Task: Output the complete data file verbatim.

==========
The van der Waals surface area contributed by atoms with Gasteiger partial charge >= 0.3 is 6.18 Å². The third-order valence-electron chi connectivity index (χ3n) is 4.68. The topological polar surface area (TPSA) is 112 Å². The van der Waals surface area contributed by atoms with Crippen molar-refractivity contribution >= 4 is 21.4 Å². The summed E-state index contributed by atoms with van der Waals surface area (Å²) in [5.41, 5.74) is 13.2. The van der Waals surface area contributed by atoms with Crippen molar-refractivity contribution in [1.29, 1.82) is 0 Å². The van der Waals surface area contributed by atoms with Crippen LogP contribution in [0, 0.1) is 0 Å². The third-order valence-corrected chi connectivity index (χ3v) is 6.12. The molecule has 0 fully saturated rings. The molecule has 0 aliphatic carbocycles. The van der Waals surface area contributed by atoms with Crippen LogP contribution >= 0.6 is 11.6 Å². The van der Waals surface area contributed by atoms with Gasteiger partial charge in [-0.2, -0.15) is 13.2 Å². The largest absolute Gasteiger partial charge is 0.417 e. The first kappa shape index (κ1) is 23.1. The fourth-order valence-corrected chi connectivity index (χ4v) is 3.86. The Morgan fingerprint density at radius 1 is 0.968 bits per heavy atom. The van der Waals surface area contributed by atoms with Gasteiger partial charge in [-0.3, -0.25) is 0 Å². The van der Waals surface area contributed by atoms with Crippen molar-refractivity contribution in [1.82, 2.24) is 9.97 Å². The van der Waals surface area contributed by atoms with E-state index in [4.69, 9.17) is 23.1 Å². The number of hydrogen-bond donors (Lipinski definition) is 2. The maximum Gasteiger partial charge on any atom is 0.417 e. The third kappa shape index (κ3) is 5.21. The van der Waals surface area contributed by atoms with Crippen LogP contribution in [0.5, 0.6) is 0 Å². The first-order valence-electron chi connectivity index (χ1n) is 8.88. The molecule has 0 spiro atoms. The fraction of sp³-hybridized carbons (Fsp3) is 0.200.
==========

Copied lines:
The van der Waals surface area contributed by atoms with Gasteiger partial charge >= 0.3 is 6.18 Å². The third-order valence-electron chi connectivity index (χ3n) is 4.68. The topological polar surface area (TPSA) is 112 Å². The van der Waals surface area contributed by atoms with Crippen molar-refractivity contribution >= 4 is 21.4 Å². The summed E-state index contributed by atoms with van der Waals surface area (Å²) in [5.41, 5.74) is 13.2. The van der Waals surface area contributed by atoms with Crippen molar-refractivity contribution in [1.29, 1.82) is 0 Å². The van der Waals surface area contributed by atoms with Crippen LogP contribution in [0, 0.1) is 0 Å². The third-order valence-corrected chi connectivity index (χ3v) is 6.12. The molecule has 0 fully saturated rings. The molecule has 0 aliphatic carbocycles. The van der Waals surface area contributed by atoms with Crippen LogP contribution >= 0.6 is 11.6 Å². The van der Waals surface area contributed by atoms with Gasteiger partial charge in [-0.2, -0.15) is 13.2 Å². The largest absolute Gasteiger partial charge is 0.417 e. The first kappa shape index (κ1) is 23.1. The fourth-order valence-corrected chi connectivity index (χ4v) is 3.86. The Morgan fingerprint density at radius 1 is 0.968 bits per heavy atom. The van der Waals surface area contributed by atoms with Gasteiger partial charge in [-0.3, -0.25) is 0 Å². The van der Waals surface area contributed by atoms with Crippen molar-refractivity contribution in [1.82, 2.24) is 9.97 Å². The van der Waals surface area contributed by atoms with E-state index in [4.69, 9.17) is 23.1 Å². The number of hydrogen-bond donors (Lipinski definition) is 2. The maximum Gasteiger partial charge on any atom is 0.417 e. The third kappa shape index (κ3) is 5.21. The van der Waals surface area contributed by atoms with Crippen LogP contribution in [0.5, 0.6) is 0 Å². The first-order valence-electron chi connectivity index (χ1n) is 8.88. The molecule has 0 spiro atoms. The fraction of sp³-hybridized carbons (Fsp3) is 0.200.